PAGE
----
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Publication numberUS4652902 A
Publication typeGrant
Application numberUS 06/684,917
Publication dateMar 24, 1987
Filing dateDec 21, 1984
Priority dateJan 23, 1984
Fee statusPaid
Also published asDE3501985A1, DE3501985C2
Publication number06684917, 684917, US 4652902 A, US 4652902A, US-A-4652902, US4652902 A, US4652902A
InventorsIkunori Takata, Takayuki Kitamura
Original AssigneeMitsubishi Denki Kabushiki Kaisha
Export CitationBiBTeX, EndNote, RefMan
External Links: USPTO, USPTO Assignment, Espacenet
Power semiconductor device
US 4652902 A
Abstract
The present invention comprises a power semiconductor device in which a bipolar transistor and a diode are formed in antiparallel in a semiconductor chip with an emitter electrode (21) on one surface of the transistor (16) serving also as an anode electrode of the diode and a collector electrode (23) on another surface of the transistor serving also as a cathode electrode of the diode. A plurality of emitter lead wires (24) of the power transistor serving also as anode lead wires of the diode are connected in the anode region of the diode. Thus, electric current is made to flow from the anode region of the diode to the cathode thereof if a short circuit occurs, so that the lead wires can be prevented from being melted by large current.
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Claims(5)
What is claimed is:
1. A power semiconductor device in which a power semiconductor active device and a diode are formed in antiparallel in a semiconductor chip having a one surface and an other surface, comprising:
a main electrode formed on said one surface of said semiconductor chip, said main electrode functioning as a first electrode of both said device and said diode,
a common main electrode formed on said other surface of said semiconductor chip to be opposed to said main electrode, said common main electrode serving as a second electrode of both said power semiconductor active device and said diode, and
a plurality of outgoing lead wires connected to a diode region of said main electrode.
2. A power semiconductor device in accordance with claim 1, wherein
said bipolar semiconductor active device is a power transistor,
said first electrode of said power semiconductor active device is an emitter electrode, and
said first electrode of said diode is an anode electrode.
3. A power semiconductor device in accordance with claim 1, wherein
said power semiconductor active device is a power field effect transistor,
said first electrode of said power semiconductor active device is a source electrode and
said first electrode of said diode is an anode electrode.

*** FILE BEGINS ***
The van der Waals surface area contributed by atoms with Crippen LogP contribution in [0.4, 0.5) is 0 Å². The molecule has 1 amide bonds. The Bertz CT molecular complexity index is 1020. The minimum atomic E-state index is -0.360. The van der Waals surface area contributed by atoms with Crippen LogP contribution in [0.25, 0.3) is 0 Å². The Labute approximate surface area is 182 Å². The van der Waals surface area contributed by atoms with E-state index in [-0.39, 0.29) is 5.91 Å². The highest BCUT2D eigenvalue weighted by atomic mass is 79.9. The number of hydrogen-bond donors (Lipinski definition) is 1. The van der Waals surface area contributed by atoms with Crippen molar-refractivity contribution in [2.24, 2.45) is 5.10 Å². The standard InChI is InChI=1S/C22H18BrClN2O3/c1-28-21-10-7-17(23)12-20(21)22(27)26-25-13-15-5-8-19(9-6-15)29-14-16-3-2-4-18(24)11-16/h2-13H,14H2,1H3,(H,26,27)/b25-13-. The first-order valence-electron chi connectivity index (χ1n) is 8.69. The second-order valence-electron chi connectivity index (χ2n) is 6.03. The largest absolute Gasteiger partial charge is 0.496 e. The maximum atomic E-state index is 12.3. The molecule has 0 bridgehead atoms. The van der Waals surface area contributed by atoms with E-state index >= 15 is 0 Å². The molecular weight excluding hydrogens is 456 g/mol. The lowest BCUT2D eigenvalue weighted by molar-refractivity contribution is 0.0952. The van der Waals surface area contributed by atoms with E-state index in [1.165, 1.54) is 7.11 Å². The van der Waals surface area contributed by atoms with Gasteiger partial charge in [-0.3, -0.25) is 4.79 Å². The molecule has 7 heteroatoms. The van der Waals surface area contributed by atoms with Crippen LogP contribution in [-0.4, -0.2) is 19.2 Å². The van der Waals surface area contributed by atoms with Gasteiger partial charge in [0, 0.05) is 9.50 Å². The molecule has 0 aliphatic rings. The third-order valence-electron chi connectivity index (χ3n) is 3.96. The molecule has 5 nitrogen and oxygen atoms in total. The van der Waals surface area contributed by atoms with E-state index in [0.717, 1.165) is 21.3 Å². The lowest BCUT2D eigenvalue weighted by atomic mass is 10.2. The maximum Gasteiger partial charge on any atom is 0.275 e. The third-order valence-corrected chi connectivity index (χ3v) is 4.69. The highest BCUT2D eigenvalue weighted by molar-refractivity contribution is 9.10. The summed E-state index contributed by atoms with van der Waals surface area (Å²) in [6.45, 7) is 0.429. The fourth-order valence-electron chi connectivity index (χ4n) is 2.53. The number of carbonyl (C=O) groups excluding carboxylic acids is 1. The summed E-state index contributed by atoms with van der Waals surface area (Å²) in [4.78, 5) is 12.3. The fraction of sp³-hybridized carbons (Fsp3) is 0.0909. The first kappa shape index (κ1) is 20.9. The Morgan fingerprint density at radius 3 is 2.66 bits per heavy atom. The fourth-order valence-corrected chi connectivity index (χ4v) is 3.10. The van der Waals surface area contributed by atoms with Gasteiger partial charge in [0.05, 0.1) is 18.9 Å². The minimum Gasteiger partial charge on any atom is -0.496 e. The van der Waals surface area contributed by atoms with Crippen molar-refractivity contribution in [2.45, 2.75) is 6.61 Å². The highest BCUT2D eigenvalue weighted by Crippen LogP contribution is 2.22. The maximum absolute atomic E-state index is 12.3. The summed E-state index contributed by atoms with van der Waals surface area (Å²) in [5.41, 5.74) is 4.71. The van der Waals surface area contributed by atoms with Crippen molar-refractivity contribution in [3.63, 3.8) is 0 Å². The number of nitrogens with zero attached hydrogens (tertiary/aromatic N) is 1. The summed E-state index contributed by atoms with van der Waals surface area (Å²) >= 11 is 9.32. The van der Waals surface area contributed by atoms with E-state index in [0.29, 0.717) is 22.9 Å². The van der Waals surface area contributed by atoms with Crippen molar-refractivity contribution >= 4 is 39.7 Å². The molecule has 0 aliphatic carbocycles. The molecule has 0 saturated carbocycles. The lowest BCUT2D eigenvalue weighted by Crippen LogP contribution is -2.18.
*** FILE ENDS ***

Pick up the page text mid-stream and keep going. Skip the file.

4. A power semiconductor device in accordance with claim 1, wherein
said power semiconductor device is a thyristor,
said first electrode of said power semiconductor active device is a cathode electrode, and
said first electrode of said diode is an anode electrode.
5. A power semiconductor device in accordance with claim 4, wherein
said thyristor is a gate turn-off thyristor.
Description
BACKGROUND OF THE INVENTION

1. Field of the Invention

The present invention relates to a power semiconductor device. More particularly, the present invention relates to the structure of a power semiconductor device in which a bipolar transistor and a diode are formed `antiparallel` within the same semiconductor chip, the above stated power semiconductor device being applied to an inverter circuit and the like. As the term is used herein `antiparallel` means a parallel connection in such a way that the current conducting directions of the respective devices are opposite each other.

2. Description of the Prior Art

FIG. 1 is an electric circuit diagram of an ordinary conventional inverter circuit and FIG. 2 is a waveform diagram for explaining the operation of the circuit in FIG. 1.

In FIG. 1, an emitter of a transistor 1 is connected with a collector of a transistor 2 and an emitter of a transistor 3 is connected with a collector of a transistor 4. A DC power source 9 is connected between the collector of the transistor 1 and the emitter of the transistor 2 as well as between the collector of the transistor 3 and the emitter of the transistor 4. A capacitor 11 is connected to the DC power source 9 in parallel. The transistors 1, 2, 3 and 4 are connected in antiparallel to the diodes 5, 6, 7 and 8, respectively, so that return current may flow therethrough respectively.

In the inverter circuit having the above described structure, voltage is applied to the load 10 as shown typically in FIG. 22 and in a period `a` in which load voltage is applied in the positive direction. The transistors 1 and 4 conduct and transistors 2 and 3 are inactive. The output control of the load 10 can be determined by the ratio of the conducting period and the interrupting period `b` of the transistors and by the state of conduction of either group of transistors 1 and 4 or transistors 2 and 3. During the interrupting period b, the diodes 5-8 are respectively connected in antiparallel to the operating transistors 1 to 4. This can be attained by interrupting the contact of the conducting transistors 1 and 4. However, if the load includes an inductance component, counter electromotive force is applied the cause to flow of electric current having the same current value as that of the current flowing in the load 10 in the period b and the period a. Due to this counter electromotive force, electric current flows in the diodes 6 and 7 and by return of this current to the DC power source 9, the current value in the load 10 becomes constant and the voltage applied to the load 10 is reversed. In the period a' and the period b' in FIG. 2, electric current flows in the diodes 5 and 8.